Does Your School’s Level of Active Shooter Preparedness Meet National Standards?
Following the Columbine High School attack in 1997, schools across the United States have adopted lockdown plans to protect students from active-shooter attacks.
However, in the following years, it was determined that a lockdown-only approach to active shooter response was not sustainable – students and educators needed more options.
This blog post outlines recent updates to preparedness and training standards for schools, defined by the U.S. Department of Education, U.S. Department of Homeland Security, U.S. Department of Justice, the Federal Emergency Management Agency, and U.S. Department of Health and Human Services.
Additionally, this post identifies several ways in which our AlerT Active Shooter Defense training improves upon new school safety standards – ensuring schools meet the national Standard of Care for their students and staff.
Download Your Copy of the U.S. DOE’s Active Shooter Preparedness Recommendations Summary
The U.S. Department of Education Updates Active Shooter Preparedness Best Practices – Redefining Standard of Care for Schools
In 2013, the U.S. Department of Education released a comprehensive manual – outlining emergency operation-planning best practices for schools, titled: Guide for Developing High Quality School Emergency Operations Plans.
An intention of this guide was to communicate the Federal government’s updated view of Standard of Care for schools, with regard to active shooter preparedness.
What is Standard of Care for Schools?
Standard of Care is a legal term that outlines the level of caution required to satisfy a school’s Duty to Protect. Schools have an expressed duty to protect students, and if a district or schools fails to protect students, they may have failed to meet the Standard of Care – which could result in legal action against the school administration or the school district, as a whole.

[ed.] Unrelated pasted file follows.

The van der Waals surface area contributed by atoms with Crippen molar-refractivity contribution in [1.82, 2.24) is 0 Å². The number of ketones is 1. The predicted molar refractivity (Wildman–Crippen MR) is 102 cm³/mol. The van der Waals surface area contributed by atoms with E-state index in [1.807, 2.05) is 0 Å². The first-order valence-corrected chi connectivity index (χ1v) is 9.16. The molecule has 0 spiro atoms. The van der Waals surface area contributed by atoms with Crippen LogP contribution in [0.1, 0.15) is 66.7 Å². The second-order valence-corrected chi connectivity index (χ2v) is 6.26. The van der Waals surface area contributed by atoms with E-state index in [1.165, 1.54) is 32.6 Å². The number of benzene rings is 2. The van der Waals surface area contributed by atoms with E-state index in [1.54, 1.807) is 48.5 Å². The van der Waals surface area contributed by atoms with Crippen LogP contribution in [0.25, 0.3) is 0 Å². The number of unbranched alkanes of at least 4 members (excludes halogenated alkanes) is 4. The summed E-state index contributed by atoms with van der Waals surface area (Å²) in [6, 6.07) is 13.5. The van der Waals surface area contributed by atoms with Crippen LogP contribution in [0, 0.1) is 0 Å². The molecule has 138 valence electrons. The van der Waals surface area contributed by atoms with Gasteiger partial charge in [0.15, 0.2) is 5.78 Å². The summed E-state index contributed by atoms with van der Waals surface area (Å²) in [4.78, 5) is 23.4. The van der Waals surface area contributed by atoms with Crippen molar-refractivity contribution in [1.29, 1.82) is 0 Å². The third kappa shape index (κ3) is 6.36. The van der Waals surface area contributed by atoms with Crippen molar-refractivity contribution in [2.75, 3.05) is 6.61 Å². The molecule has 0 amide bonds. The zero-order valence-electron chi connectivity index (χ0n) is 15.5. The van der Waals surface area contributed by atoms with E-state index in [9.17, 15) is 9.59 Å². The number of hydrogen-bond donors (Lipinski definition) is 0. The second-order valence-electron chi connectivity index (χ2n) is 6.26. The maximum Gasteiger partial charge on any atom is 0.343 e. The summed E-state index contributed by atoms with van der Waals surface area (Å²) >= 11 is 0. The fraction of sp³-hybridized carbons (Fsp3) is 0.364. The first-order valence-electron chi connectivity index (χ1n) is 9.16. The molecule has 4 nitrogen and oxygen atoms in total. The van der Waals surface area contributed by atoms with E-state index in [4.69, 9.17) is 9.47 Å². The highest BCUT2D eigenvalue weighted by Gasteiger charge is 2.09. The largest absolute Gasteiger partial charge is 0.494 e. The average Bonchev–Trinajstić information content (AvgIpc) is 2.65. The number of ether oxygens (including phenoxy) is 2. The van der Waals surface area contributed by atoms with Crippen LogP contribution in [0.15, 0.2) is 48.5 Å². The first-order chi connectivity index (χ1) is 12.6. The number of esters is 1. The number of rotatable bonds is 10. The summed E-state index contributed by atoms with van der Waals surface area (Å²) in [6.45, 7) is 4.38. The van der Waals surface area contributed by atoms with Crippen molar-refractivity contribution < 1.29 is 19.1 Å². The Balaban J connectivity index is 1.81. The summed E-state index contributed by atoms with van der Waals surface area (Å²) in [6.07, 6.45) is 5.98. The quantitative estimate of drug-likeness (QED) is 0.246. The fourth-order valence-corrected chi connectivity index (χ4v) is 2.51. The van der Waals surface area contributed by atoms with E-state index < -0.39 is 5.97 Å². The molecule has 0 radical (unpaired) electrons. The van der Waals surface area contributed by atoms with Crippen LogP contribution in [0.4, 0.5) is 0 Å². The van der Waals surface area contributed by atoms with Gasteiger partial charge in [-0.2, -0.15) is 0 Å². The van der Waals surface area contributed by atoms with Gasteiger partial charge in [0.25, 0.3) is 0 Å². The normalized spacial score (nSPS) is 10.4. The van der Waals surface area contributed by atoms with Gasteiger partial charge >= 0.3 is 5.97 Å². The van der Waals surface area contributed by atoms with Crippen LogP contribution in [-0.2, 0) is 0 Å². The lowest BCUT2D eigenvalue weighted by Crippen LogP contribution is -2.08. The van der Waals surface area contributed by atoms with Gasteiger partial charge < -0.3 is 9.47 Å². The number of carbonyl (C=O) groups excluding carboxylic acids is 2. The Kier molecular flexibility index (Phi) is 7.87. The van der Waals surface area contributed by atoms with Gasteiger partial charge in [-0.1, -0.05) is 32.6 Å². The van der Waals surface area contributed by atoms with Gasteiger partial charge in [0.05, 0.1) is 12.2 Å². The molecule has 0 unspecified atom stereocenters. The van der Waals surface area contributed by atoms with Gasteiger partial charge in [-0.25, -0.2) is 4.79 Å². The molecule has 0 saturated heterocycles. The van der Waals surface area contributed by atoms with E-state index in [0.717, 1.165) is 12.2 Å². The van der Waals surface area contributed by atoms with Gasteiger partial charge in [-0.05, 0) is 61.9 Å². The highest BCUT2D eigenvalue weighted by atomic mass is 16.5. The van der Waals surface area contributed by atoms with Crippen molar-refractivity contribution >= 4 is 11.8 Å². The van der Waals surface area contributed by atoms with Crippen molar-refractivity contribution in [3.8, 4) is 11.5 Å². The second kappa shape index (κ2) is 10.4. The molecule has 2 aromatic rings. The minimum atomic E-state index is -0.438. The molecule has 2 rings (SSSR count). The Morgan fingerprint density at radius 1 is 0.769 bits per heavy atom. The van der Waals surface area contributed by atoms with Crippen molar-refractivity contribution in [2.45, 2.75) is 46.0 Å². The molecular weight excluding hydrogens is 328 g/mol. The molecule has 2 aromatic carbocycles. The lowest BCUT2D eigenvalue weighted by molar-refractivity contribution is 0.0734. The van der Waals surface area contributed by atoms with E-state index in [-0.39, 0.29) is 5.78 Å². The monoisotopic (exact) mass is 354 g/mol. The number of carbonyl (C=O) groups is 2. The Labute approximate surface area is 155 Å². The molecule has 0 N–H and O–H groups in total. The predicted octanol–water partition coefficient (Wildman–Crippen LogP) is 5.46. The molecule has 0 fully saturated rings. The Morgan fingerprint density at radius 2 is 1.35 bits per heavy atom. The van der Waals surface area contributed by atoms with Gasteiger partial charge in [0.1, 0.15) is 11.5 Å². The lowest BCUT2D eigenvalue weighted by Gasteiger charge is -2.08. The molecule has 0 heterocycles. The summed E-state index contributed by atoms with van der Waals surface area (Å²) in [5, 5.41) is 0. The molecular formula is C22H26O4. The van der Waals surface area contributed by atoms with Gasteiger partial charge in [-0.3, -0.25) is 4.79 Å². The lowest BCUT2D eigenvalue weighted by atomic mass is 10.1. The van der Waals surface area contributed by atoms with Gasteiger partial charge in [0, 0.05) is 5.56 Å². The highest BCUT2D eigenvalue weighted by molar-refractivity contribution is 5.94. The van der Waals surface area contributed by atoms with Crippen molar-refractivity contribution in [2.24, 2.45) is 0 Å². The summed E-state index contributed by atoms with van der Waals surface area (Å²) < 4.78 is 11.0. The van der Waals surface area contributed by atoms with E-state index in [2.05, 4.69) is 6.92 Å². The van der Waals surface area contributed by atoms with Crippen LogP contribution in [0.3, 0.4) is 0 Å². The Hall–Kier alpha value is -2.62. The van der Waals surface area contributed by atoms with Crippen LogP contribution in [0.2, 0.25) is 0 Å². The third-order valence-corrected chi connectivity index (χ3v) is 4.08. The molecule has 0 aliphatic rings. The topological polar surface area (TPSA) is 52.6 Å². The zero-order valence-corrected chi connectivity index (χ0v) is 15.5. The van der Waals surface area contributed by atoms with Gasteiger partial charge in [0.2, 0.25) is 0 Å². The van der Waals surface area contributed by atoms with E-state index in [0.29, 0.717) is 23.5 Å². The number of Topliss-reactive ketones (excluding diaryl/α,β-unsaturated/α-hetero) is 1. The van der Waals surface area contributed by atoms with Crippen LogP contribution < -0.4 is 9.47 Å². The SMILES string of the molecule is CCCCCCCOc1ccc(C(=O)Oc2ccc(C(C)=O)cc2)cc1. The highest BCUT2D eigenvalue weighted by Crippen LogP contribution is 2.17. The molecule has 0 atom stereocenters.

How the Standard of Care Relates to School Active Shooter Preparedness and Response
As we noted above, schools that fail to protect students – resulting in harm or loss of life – could risk severe legal action. With a sharp rise in the number of school active-shooter incidents, schools should ensure their students and staff are properly trained to prevent, mitigate, respond to, and recover from an active-shooter attack.
Examples of Updated Active Shooter Preparedness for Schools from the U.S. DOE’s Guide
1. Need for Prevailing Mentality Training – “Training provides the means to regain your composure, recall at least some of what you have learned, and commit to action…Train staff to overcome denial and to respond immediately, including fulfilling their responsibilities for individuals in their charge.”
2. Lockdown is not Enough – “You can run away from the shooter, seek a secure place where you can hide and/or deny the shooter access, or incapacitate the shooter to survive and protect others from harm.”
3. Utilize Critical Decision Making – “While they should follow the plan and any instructions given during an incident, often they will have to rely on their own judgment to decide which option will best protect lives.”
4. Option to Evade the Attacker – “If it is safe to do so for yourself and those in your care, the first course of action that should be taken is to run out of the building and far away until you are in a safe location.”
5. Adults Resist as a Last Resort – “If neither running nor hiding is a safe option, as a last resort when confronted by the shooter, adults in immediate danger should consider trying to disrupt or incapacitate the shooter by using aggressive force and items in their environment, such as fire extinguishers, and chairs.”
How AlerT Training Meets and Exceeds the National Standard of Care for Schools
AlerT active shooter defense training was developed as the evolution of Run Hide Fight, a popular and widely-adopted active shooter response system. While Run Hide Fight addressed the issues of a lockdown-only approach, it was not developed as a sustainable program for schools.